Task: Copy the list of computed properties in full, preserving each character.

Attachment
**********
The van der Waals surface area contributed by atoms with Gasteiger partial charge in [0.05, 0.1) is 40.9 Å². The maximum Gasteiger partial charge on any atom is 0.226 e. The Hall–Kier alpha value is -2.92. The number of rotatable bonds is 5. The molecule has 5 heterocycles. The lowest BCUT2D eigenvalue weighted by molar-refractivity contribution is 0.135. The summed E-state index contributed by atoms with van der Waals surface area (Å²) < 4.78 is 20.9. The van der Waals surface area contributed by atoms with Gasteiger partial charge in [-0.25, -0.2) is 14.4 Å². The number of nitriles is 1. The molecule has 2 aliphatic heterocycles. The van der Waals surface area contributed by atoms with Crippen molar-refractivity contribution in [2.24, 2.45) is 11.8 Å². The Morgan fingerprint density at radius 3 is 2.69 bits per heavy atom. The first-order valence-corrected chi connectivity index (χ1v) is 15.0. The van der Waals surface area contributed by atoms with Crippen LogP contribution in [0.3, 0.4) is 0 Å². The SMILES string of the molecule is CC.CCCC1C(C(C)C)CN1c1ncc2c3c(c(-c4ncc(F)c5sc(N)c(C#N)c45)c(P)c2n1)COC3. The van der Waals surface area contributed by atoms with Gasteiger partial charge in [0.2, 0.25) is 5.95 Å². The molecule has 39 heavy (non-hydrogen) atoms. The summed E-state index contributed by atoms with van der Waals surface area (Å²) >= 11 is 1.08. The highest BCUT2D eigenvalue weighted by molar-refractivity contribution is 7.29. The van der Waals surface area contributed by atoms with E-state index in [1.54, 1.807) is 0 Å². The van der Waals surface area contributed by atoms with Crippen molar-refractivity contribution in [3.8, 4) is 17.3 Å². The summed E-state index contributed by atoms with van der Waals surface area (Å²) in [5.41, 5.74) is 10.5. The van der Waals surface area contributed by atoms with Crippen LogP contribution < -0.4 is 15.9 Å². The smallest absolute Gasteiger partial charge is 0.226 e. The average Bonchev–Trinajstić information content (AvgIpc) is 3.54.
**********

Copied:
The van der Waals surface area contributed by atoms with Gasteiger partial charge in [0.05, 0.1) is 40.9 Å². The maximum Gasteiger partial charge on any atom is 0.226 e. The Hall–Kier alpha value is -2.92. The number of rotatable bonds is 5. The molecule has 5 heterocycles. The lowest BCUT2D eigenvalue weighted by molar-refractivity contribution is 0.135. The summed E-state index contributed by atoms with van der Waals surface area (Å²) < 4.78 is 20.9. The van der Waals surface area contributed by atoms with Gasteiger partial charge in [-0.25, -0.2) is 14.4 Å². The number of nitriles is 1. The molecule has 2 aliphatic heterocycles. The van der Waals surface area contributed by atoms with Crippen molar-refractivity contribution in [2.24, 2.45) is 11.8 Å². The Morgan fingerprint density at radius 3 is 2.69 bits per heavy atom. The first-order valence-corrected chi connectivity index (χ1v) is 15.0. The van der Waals surface area contributed by atoms with Crippen LogP contribution in [0.3, 0.4) is 0 Å². The SMILES string of the molecule is CC.CCCC1C(C(C)C)CN1c1ncc2c3c(c(-c4ncc(F)c5sc(N)c(C#N)c45)c(P)c2n1)COC3. The van der Waals surface area contributed by atoms with Gasteiger partial charge in [0.2, 0.25) is 5.95 Å². The molecule has 39 heavy (non-hydrogen) atoms. The summed E-state index contributed by atoms with van der Waals surface area (Å²) >= 11 is 1.08. The highest BCUT2D eigenvalue weighted by molar-refractivity contribution is 7.29. The van der Waals surface area contributed by atoms with E-state index in [1.54, 1.807) is 0 Å². The van der Waals surface area contributed by atoms with Crippen molar-refractivity contribution in [3.8, 4) is 17.3 Å². The summed E-state index contributed by atoms with van der Waals surface area (Å²) in [5.41, 5.74) is 10.5. The van der Waals surface area contributed by atoms with Crippen LogP contribution < -0.4 is 15.9 Å². The smallest absolute Gasteiger partial charge is 0.226 e. The average Bonchev–Trinajstić information content (AvgIpc) is 3.54.